Choosing the Correct Dry Bag

25 thoughts on “Choosing the Correct Dry Bag”

  1. I was recently using a compression sac (#5) on a hike in Borneo, inside my pack to contain a few dry clothes and a light weight sleeping bag. The sac was not actually being used to compress, nor was it full. After 4 hrs of driving rain, my pack was of course soaked through, but I expected my “dry” bag to have kept my clothes and sleeping bag dry.
    I was extremely disappointed to find that this was not the case. The sac did not leak through the roll top as the clothes near that were dry; only the sleeping bag and clothes near the event end were wet. I doubt that this counts as “submersion”, so why did the dry bag fail so badly?
    I had previously assumed that this use case was appropriate, and that I could be sure of a dry (and warm) nights sleep.
    I guess the statements about the dry bags are not that true!

    1. G’Day Nick

      First of all, I’m sorry to learn that you’ve had a less-than-ideal experience with your eVent Compression Dry Sack.

      Thanks for providing such a detailed description – it helps in understanding how the water entry may have occurred. Given that the items close to the roll-top closure were not affected, it’s reasonable to conclude that the closure was sealed properly, and that the water has entered through the base of the compression dry sack.

      For the eVent fabric or seam taping to have become compromised, one of the following conditions must have occurred:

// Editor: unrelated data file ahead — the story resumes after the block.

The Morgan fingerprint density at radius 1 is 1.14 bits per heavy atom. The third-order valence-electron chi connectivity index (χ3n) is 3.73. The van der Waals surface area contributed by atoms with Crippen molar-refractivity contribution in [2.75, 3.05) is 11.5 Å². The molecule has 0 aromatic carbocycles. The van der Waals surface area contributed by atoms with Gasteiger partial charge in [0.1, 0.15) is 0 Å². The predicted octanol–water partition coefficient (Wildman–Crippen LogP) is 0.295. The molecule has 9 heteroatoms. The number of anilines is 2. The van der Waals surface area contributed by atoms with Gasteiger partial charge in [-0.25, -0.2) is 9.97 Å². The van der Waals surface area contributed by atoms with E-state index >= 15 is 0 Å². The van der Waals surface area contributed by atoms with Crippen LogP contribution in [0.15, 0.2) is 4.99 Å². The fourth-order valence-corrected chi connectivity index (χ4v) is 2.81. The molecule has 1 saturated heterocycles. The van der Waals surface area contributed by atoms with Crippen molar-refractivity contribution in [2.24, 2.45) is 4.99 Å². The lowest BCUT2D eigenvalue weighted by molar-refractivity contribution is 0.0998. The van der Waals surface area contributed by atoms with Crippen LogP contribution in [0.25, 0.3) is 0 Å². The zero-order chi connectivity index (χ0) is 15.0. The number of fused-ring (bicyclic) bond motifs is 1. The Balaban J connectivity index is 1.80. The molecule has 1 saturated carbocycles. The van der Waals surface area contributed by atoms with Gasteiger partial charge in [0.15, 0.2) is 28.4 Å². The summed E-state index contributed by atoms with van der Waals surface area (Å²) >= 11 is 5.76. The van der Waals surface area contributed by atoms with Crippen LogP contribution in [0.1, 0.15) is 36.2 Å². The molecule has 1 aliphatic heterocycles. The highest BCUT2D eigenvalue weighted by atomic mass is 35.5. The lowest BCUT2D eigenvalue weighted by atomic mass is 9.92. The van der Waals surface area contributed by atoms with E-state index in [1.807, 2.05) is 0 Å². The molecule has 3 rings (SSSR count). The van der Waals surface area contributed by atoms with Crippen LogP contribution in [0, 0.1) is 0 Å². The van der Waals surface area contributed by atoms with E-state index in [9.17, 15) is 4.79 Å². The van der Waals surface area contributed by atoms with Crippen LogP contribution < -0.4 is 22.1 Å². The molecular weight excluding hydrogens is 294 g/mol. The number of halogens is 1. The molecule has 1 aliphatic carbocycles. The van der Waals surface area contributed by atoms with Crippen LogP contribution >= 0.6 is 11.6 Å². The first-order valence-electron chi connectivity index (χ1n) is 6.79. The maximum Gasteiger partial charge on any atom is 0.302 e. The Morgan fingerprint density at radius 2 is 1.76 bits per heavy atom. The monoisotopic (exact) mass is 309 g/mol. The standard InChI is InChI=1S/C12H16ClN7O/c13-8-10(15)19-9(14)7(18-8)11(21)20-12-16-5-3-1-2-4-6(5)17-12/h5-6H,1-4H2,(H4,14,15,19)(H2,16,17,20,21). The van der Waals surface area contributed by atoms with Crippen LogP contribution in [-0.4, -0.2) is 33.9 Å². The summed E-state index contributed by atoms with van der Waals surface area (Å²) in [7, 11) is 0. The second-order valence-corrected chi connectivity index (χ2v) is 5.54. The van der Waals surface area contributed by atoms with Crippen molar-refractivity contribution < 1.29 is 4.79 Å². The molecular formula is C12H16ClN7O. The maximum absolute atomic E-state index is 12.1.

– Sharp object damage. This may be extremely small, ‘pinhole’ punctures which allowed the water to pass through the laminate
      – Exposure to solvents or oils. This can include mosquito repellents with DEET (a powerful solvent), the alcohol in spray sunscreen or iodine solution, the oils in sunscreen, or gasoline / lubricant oil. Any one of the above would cause the laminate to become porous, or would cause the seam taping to delaminate (even a barely visible crack in the seam tape may admit water)
      – Exposure to heat above 60°C / 140°F. This can occur in a vehicle parked in strong sunlight if an item of gear is exposed to direct sun. The heat can cause the seam tape to separate from the fabric.

      The possibility exists that the eVent Laminate has a manufacturing failure and is therefore not waterproof; but it would be an *extremely* rare occurrence.

      We would be happy to test the Compression Dry Sack and determine why it has failed. Can you please contact us via our address (put the words eVent Compression Dry Sack – water entry’ in the subject line, and let us know:
      – Your full mailing address
      – The name and location of the store where the Compression Dry Sack was purchased
      – The approximate date of purchase
      We’ll provide you with a returns authorization number and details on how to send the product back to us.

      At Sea to Summit, we go out of our way to provide honest, detailed and accurate information to consumers about the materials, function and limitations of our products on our packaging, on our website and on this blog: I’d be happy to answer any specific questions you might have about dry sack performance.



  2. Thanks for this article. It clearly explains the weight/durability trade off with each product line and will aid in my purchasing decision.

  3. I’d like to use one of these bags for paddleboarding on mostly calm water. It will probably be submerged up to two or three feet for a few seconds at a time every so often (read I’m going to fall off). Can you recommend a range of bags that would be suitable for this?

    1. G’Day Doug